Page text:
Edited by Faraday

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Got rejected from Northwestern today, which sucks, but isn't surprising. Hopefully I get better news from the other schools I applied to.

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in the event that one does not get accepted anywhere D: what does one do? I dont really feel like I have a backup plan....I feel like I should...or maybe I should have applied to more "safeties"

 

IMHO it's better to improve your application "package" and re-apply next year than it is to go to a "safety school" where you won't be happy and/or won't be as well positioned for your dream career when you graduate...  I personally want to attend a top school (better chances of breaking into the academic world post-PhD) and won't settle for a mediocre school, even if that means I have to re-apply a time or two...  YMMV.

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Does it seem like things are moving kind of slow right now? Schools seem to be taking their sweet time

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Just got rejected from Northwestern like a bunch of people on here.  Kinda sucks because I did an REU there, but I don't really care any more since I already have a better choice.

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in the event that one does not get accepted anywhere D: what does one do? I dont really feel like I have a backup plan....I feel like I should...or maybe I should have applied to more "safeties"

So, it seems that I am in a drastically different place than most other applicants I have seen on here, but here is my story & opinion on that, if you would like it:

 

My history: I did not apply right out of college at all, since I have a pretty low (2.9) undergrad gpa, even though my last 4 semesters were awesome, or at least mediocre (3.6), and so were my major/minor gpas.  I was certain that even with research & presenting that research at various conferences, even with extreme interest, what have you, that I would not get in, anywhere. I thought I would begin by serving my country but also using my scientific background, and attend graduate school either during or after my commitment to my country was complete. As it turned out, I was not accepted into the program in the military I was really interested in, so I applied again, and was rejected again. I had a really sad few months, I worked several temporary jobs, and eventually landed a 'real' job, using some of my skills acquired in school. After entering the work force as a real 9-to-5er, I realized that I want more than anything to go to graduate school and to then use that to do what I really love - science. So I decided that I would apply to graduate school, but I have only applied to one this season, the only one I really want to go to. There are several advisors I am interested in their research and also think I would get along well in their groups. It's where my life is, regardless of whether I get into graduate school. I also applied to jobs that are more related to what I would like to do for a career (rather than the jobjob I have right now), just in case I don't get in. Right now, I graduated from college almost two years ago, I have a good paying job, considerable references from my company, a larger skill set than I started with out of college, and a renewed sense of purpose.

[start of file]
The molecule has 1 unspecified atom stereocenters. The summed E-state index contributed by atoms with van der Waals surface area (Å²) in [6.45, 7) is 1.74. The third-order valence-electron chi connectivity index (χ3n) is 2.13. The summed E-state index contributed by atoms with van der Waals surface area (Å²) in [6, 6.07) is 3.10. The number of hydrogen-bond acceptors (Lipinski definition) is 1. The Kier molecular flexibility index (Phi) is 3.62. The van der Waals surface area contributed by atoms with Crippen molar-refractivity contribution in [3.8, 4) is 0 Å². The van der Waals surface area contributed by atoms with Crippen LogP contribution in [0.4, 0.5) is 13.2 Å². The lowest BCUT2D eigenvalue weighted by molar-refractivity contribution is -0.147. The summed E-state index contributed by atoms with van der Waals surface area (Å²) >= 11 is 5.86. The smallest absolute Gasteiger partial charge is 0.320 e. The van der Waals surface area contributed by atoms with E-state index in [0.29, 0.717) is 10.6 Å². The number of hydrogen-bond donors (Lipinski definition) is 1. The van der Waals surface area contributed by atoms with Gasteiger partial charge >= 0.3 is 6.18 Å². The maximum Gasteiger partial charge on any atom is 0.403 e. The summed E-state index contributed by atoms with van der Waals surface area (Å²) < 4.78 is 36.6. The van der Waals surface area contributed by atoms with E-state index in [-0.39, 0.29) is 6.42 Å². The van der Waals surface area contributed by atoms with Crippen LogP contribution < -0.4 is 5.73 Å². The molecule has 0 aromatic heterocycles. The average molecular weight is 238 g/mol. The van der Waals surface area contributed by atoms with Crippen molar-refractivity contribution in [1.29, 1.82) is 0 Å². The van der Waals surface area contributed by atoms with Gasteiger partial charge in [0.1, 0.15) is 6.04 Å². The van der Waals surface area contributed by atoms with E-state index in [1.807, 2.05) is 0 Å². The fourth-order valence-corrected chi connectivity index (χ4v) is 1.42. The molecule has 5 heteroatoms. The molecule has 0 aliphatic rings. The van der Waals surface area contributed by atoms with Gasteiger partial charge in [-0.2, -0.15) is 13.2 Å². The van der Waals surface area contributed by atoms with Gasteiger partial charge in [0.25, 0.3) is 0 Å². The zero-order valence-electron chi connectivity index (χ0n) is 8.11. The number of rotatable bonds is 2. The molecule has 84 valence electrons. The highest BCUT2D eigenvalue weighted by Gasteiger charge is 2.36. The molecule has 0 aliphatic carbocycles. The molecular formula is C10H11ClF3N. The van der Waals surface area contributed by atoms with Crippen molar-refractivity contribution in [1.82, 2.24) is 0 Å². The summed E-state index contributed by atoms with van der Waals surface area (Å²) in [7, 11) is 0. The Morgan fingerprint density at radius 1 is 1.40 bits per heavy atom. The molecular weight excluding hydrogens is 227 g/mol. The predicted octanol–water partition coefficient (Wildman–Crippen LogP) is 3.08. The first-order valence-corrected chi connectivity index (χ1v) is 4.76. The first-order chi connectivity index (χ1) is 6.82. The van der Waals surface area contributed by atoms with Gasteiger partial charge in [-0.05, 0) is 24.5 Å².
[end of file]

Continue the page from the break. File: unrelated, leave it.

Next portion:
My opinion: You already applied where you could. If you can get more applications in by the funding deadline, maybe it's worth it to try for you. But I think, you've applied where you really want to go, right? And you put everything you could into your applications, right?

So if you get in, pick the best place for you and go bloom!

If not, well, go find a job that will pay your bills for now, make some connections, earn some money, and maybe take a class or do some research, and try again next year!